Review: Amadeus at the Grand Théâtre, Quebec City

Review: Amadeus at the Grand Théâtre, Quebec City

By Aileen Ruane,

Are we able to recognize genius in our midst? If so, how do we react to it, especially when it has the ability to completely change our lives and everything we hold dear? Alexandre Fecteau’s new vision of Peter Schaffer’s Amadeus entertains these questions in Le Trident’s vibrant, modern production. Fans of the 1984 Oscar-winning film adaptation will see something different here, from the smartphone-lit introduction to fourth wall-breaking interaction between Salieri and the audience.

Pol Quentin’s translation is spot-on in terms of interpreting the witty dialogue. Anne-Marie Bernard’s musical direction is quite possibly the greatest “plus” in this production, as it allows the music to take center stage through the production’s wise use of trained musicians and operatic singers. This is a treat for the ears, as it presents some of Mozart’s most famous works – the Queen of the Night’s celebrated aria and the first movement of his Requiem are particularly exceptional. In this adaptation (spanning the 1980s to the early 1990s), there are even a few electronic and punk versions of concertos and chamber music. More than anything, though, it creates a connection between Salieri and the audience – as Salieri hears one of Mozart’s operas for the first time, Jacques Leblanc’s physical and vocal reactions to it help to draw the audience in and experience Mozart’s music in a wholly unique way. We understand Mozart’s arrival and tragic end at the Viennese court through Salieri’s memories, presented through transitions from the “present day”, where he is walker-bound, tweeting his role in Mozart’s demise, to the past via the application and removal of a brown wig. The laughs come fast and fierce when Salieri asks the audience to imagine him as a 31-year-old court composer.

Michel Gauthier’s set design is elegantly minimalistic and architectural, which brings the focus back to the personal drama and the music. The cursive scrawl of “Mozart” on house left and “Salieri” on house right proves to do more than simply indicate who the protagonists are – as their names are painted across various flats, they serve as the means by which different settings (from Mozart and Constanze’s home to Emperor Joseph II’s palace) are revealed; when through the manipulation of these flats, the two names become merged, Gauthier signals to the audience the complex relationship between both men. All of this is complemented by Jean-François Labbé’s lighting design, which focuses the audience’s attention through dynamic changes and colours.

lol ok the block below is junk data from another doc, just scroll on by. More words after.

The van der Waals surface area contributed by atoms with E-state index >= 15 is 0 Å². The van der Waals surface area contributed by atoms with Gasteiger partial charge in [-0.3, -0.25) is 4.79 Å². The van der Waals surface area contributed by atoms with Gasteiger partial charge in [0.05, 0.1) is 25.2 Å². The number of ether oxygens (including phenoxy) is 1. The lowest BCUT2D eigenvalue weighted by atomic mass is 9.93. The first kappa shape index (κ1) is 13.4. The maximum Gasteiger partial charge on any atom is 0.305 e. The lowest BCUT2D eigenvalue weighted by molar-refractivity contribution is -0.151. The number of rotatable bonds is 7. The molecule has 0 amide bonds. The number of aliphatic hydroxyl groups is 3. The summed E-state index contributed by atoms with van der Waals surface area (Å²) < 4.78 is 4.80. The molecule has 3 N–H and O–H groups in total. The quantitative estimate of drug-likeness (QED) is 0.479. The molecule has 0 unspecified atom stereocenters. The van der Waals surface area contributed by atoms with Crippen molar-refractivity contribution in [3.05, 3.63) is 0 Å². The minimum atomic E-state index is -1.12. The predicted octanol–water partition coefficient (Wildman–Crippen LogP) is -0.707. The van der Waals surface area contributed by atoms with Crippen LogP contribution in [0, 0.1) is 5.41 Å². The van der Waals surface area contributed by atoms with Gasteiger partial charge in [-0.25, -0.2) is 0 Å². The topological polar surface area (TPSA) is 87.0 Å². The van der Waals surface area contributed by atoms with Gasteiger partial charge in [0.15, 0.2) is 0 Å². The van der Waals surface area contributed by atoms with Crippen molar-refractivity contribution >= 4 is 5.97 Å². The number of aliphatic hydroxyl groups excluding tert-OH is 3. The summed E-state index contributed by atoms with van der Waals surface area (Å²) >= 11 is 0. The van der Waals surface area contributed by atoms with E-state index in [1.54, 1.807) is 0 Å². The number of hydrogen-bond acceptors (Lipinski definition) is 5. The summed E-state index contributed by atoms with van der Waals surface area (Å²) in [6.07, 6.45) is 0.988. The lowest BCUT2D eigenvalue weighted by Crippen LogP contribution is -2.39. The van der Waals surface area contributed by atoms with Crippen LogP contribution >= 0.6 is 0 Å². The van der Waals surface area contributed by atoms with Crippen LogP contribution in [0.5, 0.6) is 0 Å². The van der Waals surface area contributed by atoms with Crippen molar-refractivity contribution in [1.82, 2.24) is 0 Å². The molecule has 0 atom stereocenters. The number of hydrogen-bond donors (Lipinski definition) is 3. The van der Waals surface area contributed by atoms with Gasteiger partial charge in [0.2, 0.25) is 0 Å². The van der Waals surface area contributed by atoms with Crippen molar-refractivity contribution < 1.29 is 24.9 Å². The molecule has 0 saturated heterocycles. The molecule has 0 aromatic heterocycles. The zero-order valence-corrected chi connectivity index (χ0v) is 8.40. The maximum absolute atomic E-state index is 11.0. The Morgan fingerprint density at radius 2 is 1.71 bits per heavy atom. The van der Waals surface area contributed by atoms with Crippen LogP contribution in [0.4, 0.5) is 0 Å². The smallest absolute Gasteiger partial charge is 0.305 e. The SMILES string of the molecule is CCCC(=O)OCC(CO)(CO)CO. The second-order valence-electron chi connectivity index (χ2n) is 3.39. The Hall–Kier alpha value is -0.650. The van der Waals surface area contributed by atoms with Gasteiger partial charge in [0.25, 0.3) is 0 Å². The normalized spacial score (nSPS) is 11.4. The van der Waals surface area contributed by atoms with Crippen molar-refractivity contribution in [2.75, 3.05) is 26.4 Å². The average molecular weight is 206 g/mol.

Helmed by Leblanc’s Salieri and Pierre-Olivier Grondin’s Mozart, the cast is as talented as it gets. Leblanc in particular brings a necessary level of complexity to a character that has the potential to be an over-the-top antagonist. In Leblanc’s hands, we experience the frustration and wonder that come from being in the presence of divinely inspired talent, yet not being able to partake in it, despite years of dedication and virtuous living. Grondin’s Mozart is the epitome of enfant terrible tantrums and ego, yet he also allows for some beautiful moments of clarity in many of his scenes with Constanze (played with both charming innocence and cynical experience by Mary-Lee Picknell).

Amadeus runs until May 19 at the Grand Théâtre, and has a run time of 2h50 with an intermission, for a total of about three hours. The physical energy of the cast and the strength of Quentin’s translation mean that the show flies by – you’ll leave wanting to listen to Mozart’s oeuvre and pondering the nature of genius.

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Categories: Arts & Culture, Reviews

About Author

Aileen Ruane

Aileen Ruane is a doctoral candidate in Études littéraires at Université Laval. She received an MA in French Studies from the University of Illinois at Urbana-Champaign, and a BA in Theatre Studies and French from Kent State University. Her research primarily concerns the concepts of performativity, identity, and alterity in Québécois translations of Irish theatre. She was a founding member of Blackbird Theatre Company in Chicago. She also teaches Irish dance at Violon Vert here in Quebec City.

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